Since the 1960s, however, a number of the War on Poverty programs have been cut. In light of the current statistics on poverty in the United States, what are policymakers trying to do now? What kinds of legislation is President Obama proposing, and what is the response?

Early in his presidency, amid the economic recession, Obama signed into law the American Recovery and Reinvestment Act - commonly known as "the stimulus." The stimulus was not an explicit antipoverty program like Johnson's War on Poverty. However, portions of the bill aimed at stemming rising unemployment and poverty by providing additional government funding for education, health care, food stamps and other social services, as well as for public infrastructure projects.

In addition, the Obama Administration has pursued several explicit antipoverty programs. These have focused on housing and urban neighborhoods. Launched in July 2011, the Neighborhood Revitalization Initiative is the largest of these programs. The White House's website describes the initiative:

The Obama Administration recognizes that the interconnected challenges in high-poverty neighborhoods require interconnected solutions. Struggling schools, little access to capital, high unemployment, poor housing, persistent crime, and other challenges that feed into and perpetuate each other call for an integrated approach so residents can reach their full potential.

One piece of the Administration's strategy for catalyzing change in these communities is the Neighborhood Revitalization Initiative (NRI) -a bold new place-based approach to help neighborhoods in distress transform themselves into neighborhoods of opportunity.

Some progressives have criticized the Obama administration for not sufficiently addressing poverty. For instance, they argue that the administration did little to help millions of homeowners struggling with home foreclosure - even as the administration provided massive bailouts to big banks.

Conservatives, meanwhile, charge that Obama has gone to far. They argue that Obama's stimulus program and efforts like the Neighborhood Revitalization Initiative represent out-of-control government spending. The mid-term elections in 2010 ushered in a new Republican majority in the US House of Representatives. This majority was committed to slashing federal government spending on social programs with a stated goal of balancing the federal budget. Republicans attempted to defund several elements of the Neighborhood Revitalization Initiative. As Jarrett Murphy of the urban affairs website City Limits reported on July 12, 2011:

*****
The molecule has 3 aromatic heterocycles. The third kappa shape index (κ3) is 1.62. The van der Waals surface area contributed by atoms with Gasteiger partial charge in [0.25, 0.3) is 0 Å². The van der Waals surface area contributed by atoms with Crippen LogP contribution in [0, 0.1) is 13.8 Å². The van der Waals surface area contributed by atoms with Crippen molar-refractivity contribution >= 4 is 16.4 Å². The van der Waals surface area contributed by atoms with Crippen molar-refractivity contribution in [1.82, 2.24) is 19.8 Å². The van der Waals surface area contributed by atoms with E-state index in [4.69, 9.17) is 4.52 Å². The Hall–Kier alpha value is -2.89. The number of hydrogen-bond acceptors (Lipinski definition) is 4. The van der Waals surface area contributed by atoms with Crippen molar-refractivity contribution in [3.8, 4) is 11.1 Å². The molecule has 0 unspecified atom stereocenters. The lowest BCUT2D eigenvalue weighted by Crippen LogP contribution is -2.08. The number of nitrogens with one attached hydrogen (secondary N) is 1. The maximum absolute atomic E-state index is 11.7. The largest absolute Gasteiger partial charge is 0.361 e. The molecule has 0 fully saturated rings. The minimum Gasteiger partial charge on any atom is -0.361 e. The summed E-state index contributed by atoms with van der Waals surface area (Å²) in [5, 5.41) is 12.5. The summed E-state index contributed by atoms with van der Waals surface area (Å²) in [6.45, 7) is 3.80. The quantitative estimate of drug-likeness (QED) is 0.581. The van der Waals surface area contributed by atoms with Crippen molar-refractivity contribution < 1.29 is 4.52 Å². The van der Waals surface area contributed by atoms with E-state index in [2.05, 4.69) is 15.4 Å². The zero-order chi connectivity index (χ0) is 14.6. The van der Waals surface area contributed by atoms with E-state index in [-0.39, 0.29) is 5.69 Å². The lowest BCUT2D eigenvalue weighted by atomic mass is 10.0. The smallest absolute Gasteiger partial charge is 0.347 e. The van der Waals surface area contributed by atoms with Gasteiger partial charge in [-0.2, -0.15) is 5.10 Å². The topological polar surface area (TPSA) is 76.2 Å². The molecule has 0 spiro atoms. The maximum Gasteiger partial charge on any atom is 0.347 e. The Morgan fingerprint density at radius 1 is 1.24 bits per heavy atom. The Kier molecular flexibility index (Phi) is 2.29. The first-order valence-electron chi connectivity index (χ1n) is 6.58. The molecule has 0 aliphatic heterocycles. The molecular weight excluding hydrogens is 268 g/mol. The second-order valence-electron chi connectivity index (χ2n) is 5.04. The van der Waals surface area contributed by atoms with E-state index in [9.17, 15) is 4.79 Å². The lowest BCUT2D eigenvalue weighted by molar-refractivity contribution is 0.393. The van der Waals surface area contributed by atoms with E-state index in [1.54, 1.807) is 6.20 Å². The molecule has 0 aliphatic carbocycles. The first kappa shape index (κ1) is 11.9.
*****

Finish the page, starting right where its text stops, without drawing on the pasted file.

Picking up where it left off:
Amid the partisan battles that erupted over this year's $3.4 trillion-dollar federal budget, few observers noticed the skirmish involving President Obama's antipoverty programs. In their budget plan, House Republicans zeroed out all three parts of the president's Neighborhood Revitalization Initiative: the school-centered Promise Neighborhoods, the housing-focused Choice Neighborhoods and the law enforcement-oriented Byrne Criminal Justice Initiative.

While Byrne ended up unfunded, Promise and Choice survived with $30 million and $65 million apiece - far less than Obama requested but more than might have been expected in a political environment where concern for the poor is absent.

These newer antipoverty programs were not the only ones to see cuts. The Obama administration also conceded to cuts to older programs, like the Johnson-era Community Action Program. This program helped create local "Community Action Agencies" which oversaw citizen participation in shaping antipoverty initiatives that were tailored to local needs.

The Republicans argue that cutting such programs is necessary because it will help reduce our federal debt, which will strengthen the American economy in the long term. They contend that this would help people across the economic spectrum, including the poor. Conservatives also argue that aid for the poor should primarily be left to religious institutions and private charitable organizations, rather than to government.

However, antipoverty organizations state that federal budget cuts hurt the poor.Robert Greenstein of the progressive Center on Budget and Policy Priorities described the Republican budget that passed the House of Representatives in the spring of 2011 this way: "In terms of a budget that has actually passed any chamber, I think this is probably - by a substantial margin - the harshest to people at the bottom."

What's more, progressives and economists of various political stripes argue that severe cuts in public spending and public employment in the cause of deficit reduction will in fact slow, not strengthen, our shaky economy - and hurt poor people in the process.

For Discussion:

1. Do students have any questions about the reading? How might they be answered?

2. How did Michael Harrington's analysis affect how policymakers approached the problem of poverty?

3. What was the "War on Poverty"?

4. What antipoverty initiatives has the Obama administration pursued?

5. How have Republicans responded? Why do they believe their actions will help poor Americans in the long run?

6. What do you think should be done to address poverty?

 

This lesson was written by Mark Engler for TeachableMoment.Org, with research assistance by Eric Augenbraun.

We welcome your comments. Please email them to:lmcclure@morningsidecenter.org.